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Schäfer, Niklas; Pröscholdt, Martin; Steinbach, Joachim P.; Weyerbrock, Astrid; Hau, Peter; Grauer, Oliver; Goldbrunner, Roland; Friedrich, Franziska; Rohde, veit; Ringel, Florian; Schlegel, Uwe; Sabel, Michael; Ronellenfitsch, Michael W.; Uhl, Martin; Grau, Stefan; Hänel, Mathias; Schnell, Oliver; Krex, Dietmar; Vajkoczy, Peter; Tabatabai, Ghazaleh; Mack, Frederic; Schaub, Christina; Tzaridis, Theophilos; Niessen, Michael; Kebir, Sied; Leutgeb, Barbara; Urbach, Horst; Belka, Claus; Stummer, Walter; Glas, Martin; Herrlinger, Ulrich (2018): Quality of life in the GLARIUS trial randomizing bevacizumab/ irinotecan versus temozolomide in newly diagnosed, MGMT-nonmethylated glioblastoma. In: Neuro-Oncology, Vol. 20, No. 7: pp. 975-985
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Abstract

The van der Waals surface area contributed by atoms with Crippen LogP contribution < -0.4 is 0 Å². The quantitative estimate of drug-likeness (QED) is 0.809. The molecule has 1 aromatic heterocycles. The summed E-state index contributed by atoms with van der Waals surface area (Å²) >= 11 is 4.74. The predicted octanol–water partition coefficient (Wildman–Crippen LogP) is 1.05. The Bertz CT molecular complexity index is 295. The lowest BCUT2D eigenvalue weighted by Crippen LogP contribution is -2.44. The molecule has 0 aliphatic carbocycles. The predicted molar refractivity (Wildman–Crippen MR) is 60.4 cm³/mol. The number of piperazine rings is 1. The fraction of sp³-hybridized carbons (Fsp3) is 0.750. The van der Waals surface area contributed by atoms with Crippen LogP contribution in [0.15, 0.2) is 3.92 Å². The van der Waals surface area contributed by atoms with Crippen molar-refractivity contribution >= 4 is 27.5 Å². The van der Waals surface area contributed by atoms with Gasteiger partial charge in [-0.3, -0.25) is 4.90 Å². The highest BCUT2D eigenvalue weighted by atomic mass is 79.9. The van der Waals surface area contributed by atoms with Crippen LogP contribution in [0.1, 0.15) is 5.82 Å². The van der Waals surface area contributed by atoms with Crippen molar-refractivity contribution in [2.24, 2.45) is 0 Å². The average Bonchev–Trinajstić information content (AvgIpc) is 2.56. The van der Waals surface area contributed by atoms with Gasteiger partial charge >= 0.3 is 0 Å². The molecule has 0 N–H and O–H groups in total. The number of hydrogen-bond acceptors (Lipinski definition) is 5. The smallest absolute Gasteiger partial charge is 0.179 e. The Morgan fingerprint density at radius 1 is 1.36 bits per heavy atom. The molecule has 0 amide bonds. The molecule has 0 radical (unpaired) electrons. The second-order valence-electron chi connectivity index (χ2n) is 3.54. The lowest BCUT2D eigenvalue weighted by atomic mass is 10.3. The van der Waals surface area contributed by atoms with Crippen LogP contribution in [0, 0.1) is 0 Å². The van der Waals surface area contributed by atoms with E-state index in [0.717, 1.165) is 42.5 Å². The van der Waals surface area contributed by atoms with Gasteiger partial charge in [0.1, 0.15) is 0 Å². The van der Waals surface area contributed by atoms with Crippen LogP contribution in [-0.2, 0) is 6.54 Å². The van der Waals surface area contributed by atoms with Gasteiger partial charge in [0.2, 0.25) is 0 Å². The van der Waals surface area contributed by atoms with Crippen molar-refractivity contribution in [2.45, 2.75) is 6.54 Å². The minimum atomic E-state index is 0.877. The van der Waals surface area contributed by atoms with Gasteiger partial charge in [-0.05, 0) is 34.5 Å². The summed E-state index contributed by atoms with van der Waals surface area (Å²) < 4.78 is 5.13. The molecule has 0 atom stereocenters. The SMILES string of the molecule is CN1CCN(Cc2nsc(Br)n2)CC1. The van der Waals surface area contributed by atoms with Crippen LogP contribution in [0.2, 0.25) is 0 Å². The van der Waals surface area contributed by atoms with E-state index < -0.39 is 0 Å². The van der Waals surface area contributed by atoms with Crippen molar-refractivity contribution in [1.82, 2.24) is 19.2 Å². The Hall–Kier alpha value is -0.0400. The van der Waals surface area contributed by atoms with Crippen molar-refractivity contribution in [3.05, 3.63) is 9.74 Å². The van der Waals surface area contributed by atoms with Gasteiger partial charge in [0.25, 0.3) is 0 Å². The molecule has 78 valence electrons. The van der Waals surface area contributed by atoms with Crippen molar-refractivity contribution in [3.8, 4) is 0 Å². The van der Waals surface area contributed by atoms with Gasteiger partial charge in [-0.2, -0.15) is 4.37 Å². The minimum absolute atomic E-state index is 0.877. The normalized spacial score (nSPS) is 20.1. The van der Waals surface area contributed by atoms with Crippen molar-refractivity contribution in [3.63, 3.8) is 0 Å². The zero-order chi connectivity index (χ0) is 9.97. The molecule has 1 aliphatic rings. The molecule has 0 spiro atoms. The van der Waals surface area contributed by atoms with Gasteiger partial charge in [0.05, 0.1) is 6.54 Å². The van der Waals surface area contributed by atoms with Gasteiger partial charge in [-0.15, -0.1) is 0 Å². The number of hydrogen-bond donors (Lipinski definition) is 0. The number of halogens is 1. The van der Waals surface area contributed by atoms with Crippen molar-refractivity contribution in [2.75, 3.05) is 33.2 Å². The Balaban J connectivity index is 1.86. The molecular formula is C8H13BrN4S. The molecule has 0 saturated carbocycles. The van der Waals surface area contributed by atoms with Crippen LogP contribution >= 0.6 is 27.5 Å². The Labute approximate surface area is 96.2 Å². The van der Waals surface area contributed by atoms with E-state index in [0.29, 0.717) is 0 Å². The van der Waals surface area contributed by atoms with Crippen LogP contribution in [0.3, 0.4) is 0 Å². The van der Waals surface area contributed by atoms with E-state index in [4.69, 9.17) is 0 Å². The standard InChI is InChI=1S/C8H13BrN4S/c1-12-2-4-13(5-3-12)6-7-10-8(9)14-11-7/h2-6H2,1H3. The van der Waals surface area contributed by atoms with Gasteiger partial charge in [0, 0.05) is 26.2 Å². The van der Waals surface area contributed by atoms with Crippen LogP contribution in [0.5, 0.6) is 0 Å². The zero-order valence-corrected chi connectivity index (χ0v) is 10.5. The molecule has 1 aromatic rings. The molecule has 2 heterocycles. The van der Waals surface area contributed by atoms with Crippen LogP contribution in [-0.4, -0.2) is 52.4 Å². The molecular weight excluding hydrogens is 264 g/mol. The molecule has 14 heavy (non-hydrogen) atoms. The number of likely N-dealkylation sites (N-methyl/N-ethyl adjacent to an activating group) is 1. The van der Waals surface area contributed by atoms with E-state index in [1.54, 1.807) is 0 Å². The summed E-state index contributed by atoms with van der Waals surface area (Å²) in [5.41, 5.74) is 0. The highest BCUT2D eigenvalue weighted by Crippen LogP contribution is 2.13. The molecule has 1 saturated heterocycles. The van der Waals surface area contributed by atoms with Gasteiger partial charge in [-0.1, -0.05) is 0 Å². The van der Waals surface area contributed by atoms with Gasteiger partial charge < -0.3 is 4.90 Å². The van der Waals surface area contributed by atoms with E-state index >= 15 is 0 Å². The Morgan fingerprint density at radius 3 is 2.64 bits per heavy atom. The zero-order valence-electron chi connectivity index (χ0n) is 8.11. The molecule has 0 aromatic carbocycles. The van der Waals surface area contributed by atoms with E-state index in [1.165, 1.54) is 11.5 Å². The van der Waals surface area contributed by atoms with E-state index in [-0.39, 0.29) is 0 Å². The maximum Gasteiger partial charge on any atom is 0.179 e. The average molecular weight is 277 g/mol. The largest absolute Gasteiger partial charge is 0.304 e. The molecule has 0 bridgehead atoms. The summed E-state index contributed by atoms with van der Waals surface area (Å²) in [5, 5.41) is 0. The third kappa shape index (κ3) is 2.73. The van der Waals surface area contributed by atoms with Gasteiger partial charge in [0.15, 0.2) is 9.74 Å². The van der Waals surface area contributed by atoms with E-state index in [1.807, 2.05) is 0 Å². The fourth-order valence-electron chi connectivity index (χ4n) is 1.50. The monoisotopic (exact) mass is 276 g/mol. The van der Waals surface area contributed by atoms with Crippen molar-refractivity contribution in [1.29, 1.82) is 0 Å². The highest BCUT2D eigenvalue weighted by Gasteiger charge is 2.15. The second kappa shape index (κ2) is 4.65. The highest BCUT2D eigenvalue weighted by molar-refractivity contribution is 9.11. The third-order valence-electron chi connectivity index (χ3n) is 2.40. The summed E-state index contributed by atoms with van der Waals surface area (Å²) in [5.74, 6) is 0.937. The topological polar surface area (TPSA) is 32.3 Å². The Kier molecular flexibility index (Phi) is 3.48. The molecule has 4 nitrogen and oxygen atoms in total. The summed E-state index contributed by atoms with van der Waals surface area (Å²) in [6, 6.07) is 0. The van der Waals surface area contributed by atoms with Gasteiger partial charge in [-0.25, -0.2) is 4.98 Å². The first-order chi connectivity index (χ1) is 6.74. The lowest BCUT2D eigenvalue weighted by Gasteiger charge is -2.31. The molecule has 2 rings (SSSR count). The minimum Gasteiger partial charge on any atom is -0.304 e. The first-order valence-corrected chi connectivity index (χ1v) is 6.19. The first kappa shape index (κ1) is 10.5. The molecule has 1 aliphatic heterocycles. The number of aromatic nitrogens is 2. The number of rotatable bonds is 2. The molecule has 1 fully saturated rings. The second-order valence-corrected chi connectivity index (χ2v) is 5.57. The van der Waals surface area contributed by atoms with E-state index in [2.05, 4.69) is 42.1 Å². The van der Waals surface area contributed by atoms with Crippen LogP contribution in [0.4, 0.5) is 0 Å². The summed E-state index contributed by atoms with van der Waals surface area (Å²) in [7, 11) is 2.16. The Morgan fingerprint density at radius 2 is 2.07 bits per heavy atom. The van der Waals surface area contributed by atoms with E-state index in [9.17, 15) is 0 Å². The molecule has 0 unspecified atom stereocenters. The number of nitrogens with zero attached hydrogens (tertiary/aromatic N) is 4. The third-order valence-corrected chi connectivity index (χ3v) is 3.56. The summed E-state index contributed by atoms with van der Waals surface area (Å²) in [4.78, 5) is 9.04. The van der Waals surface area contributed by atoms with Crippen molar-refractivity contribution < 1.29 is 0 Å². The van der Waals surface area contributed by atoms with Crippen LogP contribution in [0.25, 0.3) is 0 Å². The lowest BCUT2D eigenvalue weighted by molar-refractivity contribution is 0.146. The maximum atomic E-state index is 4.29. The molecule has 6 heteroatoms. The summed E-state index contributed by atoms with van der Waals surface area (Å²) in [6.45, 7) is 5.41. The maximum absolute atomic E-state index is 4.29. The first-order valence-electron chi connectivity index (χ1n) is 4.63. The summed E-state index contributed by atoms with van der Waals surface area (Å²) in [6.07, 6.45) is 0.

Background: The GLARIUS trial, which investigated the efficacy of bevacizumab (BEV)/irinotecan (IRI) compared with standard temozolomide in the first-line therapy of O-6-methylguanine-DNA methyltransferase (MGMT)nonmethylated glioblastoma, showed that progression-free survival was significantly prolonged by BEV/IRI, while overall survival was similar in both arms. The present report focuses on quality of life (QoL) and Karnofsky performance score (KPS) during the whole course of the disease. Methods: Patients (n = 170) received standard radiotherapy and were randomized (2: 1) for BEV/IRI or standard temozolomide. At least every 3 months KPS was determined and QoL was measured using the European Organisation for Research and Treatment of Cancer 30-item Core Quality of Life and 20-item Brain Neoplasm questionnaires. A generalized estimating equation (GEE) model evaluated differences in the course of QoL and KPS over time. Also, the time to first deterioration and the time to postprogression deterioration were analyzed separately. Results: In all dimensions of QoL and KPS, GEE analyses and time to first deterioration analyses did not detect significant differences between the treatment arms. At progression, 82% of patients receiving second-line therapy in the standard arm received BEV second-line therapy. For the dimensions of motor dysfunction and headaches, time to postprogression deterioration was prolonged in the standard arm receiving crossover second-line BEV in the vast majority of patients at the time of evaluation. Conclusions: GLARIUS did not find indications for a BEV-induced detrimental effect on QoL in first-line therapy of MGMT-nonmethylated GBM patients. Moreover, GLARIUS provided some indirect corroborative data supporting the notion that BEV may have beneficial effects upon QoL in relapsed GBM.